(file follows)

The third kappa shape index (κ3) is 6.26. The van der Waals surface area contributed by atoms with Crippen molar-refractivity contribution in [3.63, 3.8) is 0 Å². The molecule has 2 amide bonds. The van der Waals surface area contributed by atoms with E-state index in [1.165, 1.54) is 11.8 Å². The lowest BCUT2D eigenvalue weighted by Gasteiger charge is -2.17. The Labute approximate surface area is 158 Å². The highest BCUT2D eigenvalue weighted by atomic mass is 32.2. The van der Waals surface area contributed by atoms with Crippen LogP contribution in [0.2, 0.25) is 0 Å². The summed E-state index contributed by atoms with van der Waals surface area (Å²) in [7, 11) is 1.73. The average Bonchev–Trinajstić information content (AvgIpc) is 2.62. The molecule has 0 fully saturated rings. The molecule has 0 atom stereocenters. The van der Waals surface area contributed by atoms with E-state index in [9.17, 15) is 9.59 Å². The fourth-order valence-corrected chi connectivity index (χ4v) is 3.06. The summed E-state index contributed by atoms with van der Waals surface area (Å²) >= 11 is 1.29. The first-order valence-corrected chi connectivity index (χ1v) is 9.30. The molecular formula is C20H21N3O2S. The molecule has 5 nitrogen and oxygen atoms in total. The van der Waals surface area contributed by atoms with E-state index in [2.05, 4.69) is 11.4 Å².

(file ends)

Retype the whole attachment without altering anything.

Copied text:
The third kappa shape index (κ3) is 6.26. The van der Waals surface area contributed by atoms with Crippen molar-refractivity contribution in [3.63, 3.8) is 0 Å². The molecule has 2 amide bonds. The van der Waals surface area contributed by atoms with E-state index in [1.165, 1.54) is 11.8 Å². The lowest BCUT2D eigenvalue weighted by Gasteiger charge is -2.17. The Labute approximate surface area is 158 Å². The highest BCUT2D eigenvalue weighted by atomic mass is 32.2. The van der Waals surface area contributed by atoms with Crippen LogP contribution in [0.2, 0.25) is 0 Å². The summed E-state index contributed by atoms with van der Waals surface area (Å²) in [7, 11) is 1.73. The average Bonchev–Trinajstić information content (AvgIpc) is 2.62. The molecule has 0 fully saturated rings. The molecule has 0 atom stereocenters. The van der Waals surface area contributed by atoms with E-state index in [9.17, 15) is 9.59 Å². The fourth-order valence-corrected chi connectivity index (χ4v) is 3.06. The summed E-state index contributed by atoms with van der Waals surface area (Å²) >= 11 is 1.29. The first-order valence-corrected chi connectivity index (χ1v) is 9.30. The molecular formula is C20H21N3O2S. The molecule has 5 nitrogen and oxygen atoms in total. The van der Waals surface area contributed by atoms with E-state index in [2.05, 4.69) is 11.4 Å².